We can attain an HIV-free generation in Uganda
Publish Date: Mar 31, 2011
Newvision Archive
  • mail
  • img

By Sanyu Nkiinzi

A few months ago a long-time friend of mine had her first baby. Although I was genuinely happy for her, one thought continued to cross my mind…was her baby born healthy? My friend and her partner have been living with HIV for the past seven and nine years respectively.

They met each other in a Post Test Club (a club for those who have already tested positive for HIV) four years back and have been together ever since.

Recently, we received the baby’s blood results: she was HIV negative. I breathed a sigh of relief and celebrated the good news with a glass of red wine.

My girlfriend has come a long way. During her pregnancy she was linked to HIV treatment services and received the full course of anti-retrovirals (ARVs) for Prevention of Mother-to-Child Transmission of HIV (PMTCT).

Health workers in the antenatal care clinic followed her progress closely and continued to monitor her treatment even after the baby was born. Simultaneously, her exposed infant was put on ARVs and provided with routine clinical care.

My friend was advised to breastfeed exclusively for six months before introducing complimentary foods while she continued to breastfeed for up to a year.

Last week while in Ibanda district at a health facility supported by the Elizabeth Glaser Pediatric AIDS Foundation, I visited two families — one an HIV-positive couple whose 11-month old baby is free from HIV, the second a 29-year old mother of four who discovered that she was HIV-positive while pregnant with her third child. She, too, was enrolled into the ART clinic and today, both her third and fourth born children are HIV negative.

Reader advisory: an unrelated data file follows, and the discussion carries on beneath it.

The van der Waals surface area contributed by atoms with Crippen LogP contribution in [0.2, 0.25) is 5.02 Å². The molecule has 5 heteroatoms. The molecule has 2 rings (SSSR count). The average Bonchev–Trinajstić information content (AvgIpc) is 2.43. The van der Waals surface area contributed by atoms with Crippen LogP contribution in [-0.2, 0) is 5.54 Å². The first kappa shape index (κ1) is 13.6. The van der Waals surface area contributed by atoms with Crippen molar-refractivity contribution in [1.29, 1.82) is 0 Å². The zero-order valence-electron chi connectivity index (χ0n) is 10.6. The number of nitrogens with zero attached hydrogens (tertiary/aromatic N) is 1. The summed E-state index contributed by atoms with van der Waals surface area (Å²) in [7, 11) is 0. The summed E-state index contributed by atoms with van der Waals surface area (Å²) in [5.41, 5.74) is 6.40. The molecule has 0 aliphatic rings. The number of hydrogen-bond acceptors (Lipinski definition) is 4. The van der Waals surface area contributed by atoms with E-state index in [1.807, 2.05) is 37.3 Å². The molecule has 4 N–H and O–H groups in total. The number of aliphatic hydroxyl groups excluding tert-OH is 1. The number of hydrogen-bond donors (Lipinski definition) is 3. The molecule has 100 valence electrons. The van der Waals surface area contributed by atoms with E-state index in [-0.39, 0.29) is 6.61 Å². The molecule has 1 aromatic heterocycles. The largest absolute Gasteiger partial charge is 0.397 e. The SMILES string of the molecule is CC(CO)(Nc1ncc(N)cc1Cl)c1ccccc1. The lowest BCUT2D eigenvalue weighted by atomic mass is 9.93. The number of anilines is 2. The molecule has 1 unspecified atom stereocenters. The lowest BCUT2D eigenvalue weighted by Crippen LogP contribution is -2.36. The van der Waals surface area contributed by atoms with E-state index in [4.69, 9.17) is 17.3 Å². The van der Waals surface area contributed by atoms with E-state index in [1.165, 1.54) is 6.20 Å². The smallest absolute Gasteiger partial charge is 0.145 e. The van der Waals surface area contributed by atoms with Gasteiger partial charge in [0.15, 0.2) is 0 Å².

Like my girlfriend, both families attribute their babies’ negative status on the availability of drugs, counselling, and testing received through antenatal care.

Unfortunately, in Uganda, mother-to-child transmission of HIV contributes 22% of 100,000 new HIV infections annually.

Without treatment, almost half of these children will die before their second birthday.

Sadly, according to the UNAIDS 2010 report, Uganda is one of the few countries where ARV coverage in children is less than that of adults.

In a bid to eliminate pediatric AIDS, the Ministry of Health (MOH) is rolling out the revised national PMTCT guidelines, based on World Health Organization recommendations, which entails taking a multi-drug regimen of ARVs during pregnancy, labor and through breast feeding.

As part of the rollout of the new national guidelines, the MOH, together with its implementing partners, are retraining health workers in the new strategies for providing PMTCT services.

If Uganda attained full coverage and utilisation of PMTCT services, it would prevent about 20,000 babies from being born infected with HIV each year. This translates to approximately 2,100 HIV-free babies every month.

My girlfriend and the folks in Ibanda are living proof that we have the medicine and the science to eliminate pediatric AIDS in Uganda.

The costs of PMTCT are less than the costs of providing life-long care and treatment to infected children. We need to make this proven, cost-effective prevention method available to all pregnant women so we can create a generation free of HIV.

The writer is the communications and outreach officer for the Elizabeth Glaser Pediatric AIDS Foundation

The statements, comments, or opinions expressed through the use of New Vision Online are those of their respective authors, who are solely responsible for them, and do not necessarily represent the views held by the staff and management of New Vision Online.

New Vision Online reserves the right to moderate, publish or delete a post without warning or consultation with the author.Find out why we moderate comments. For any questions please contact

  • mail
  • img
blog comments powered by Disqus
Also In This Section
FORMER president Dr. Apollo Milton Obote has been honoured for his distinguished service to Busoga College Mwiri and the nation....
THE Ministry of Health has appealed to religious groups to counsel men to stop having extramarital sex to stem the raising rates of HIV infections....
THE Chinese community in Uganda on Tuesday celebrated their 62nd independence anniversary....
MAKERERE University has sued the National Insurance Corporation (NIC) over a sh16.7b pension savings package it claims the insurance giant owes it....
PRESIDENT Yoweri Museveni will lead the alumni of the University of Dar-es-Salaam in Uganda to a fundraising drive targeting sh1b for the Tanzania-based institution....
THE UPDF officers, dressed in neatly pressed uniforms complete with gleaming black boots, took to the podium, many accompanied by their spouses. Then, they were decorated....
Is Uganda ready for the pope's visit?
Can't Say
follow us
subscribe to our news letter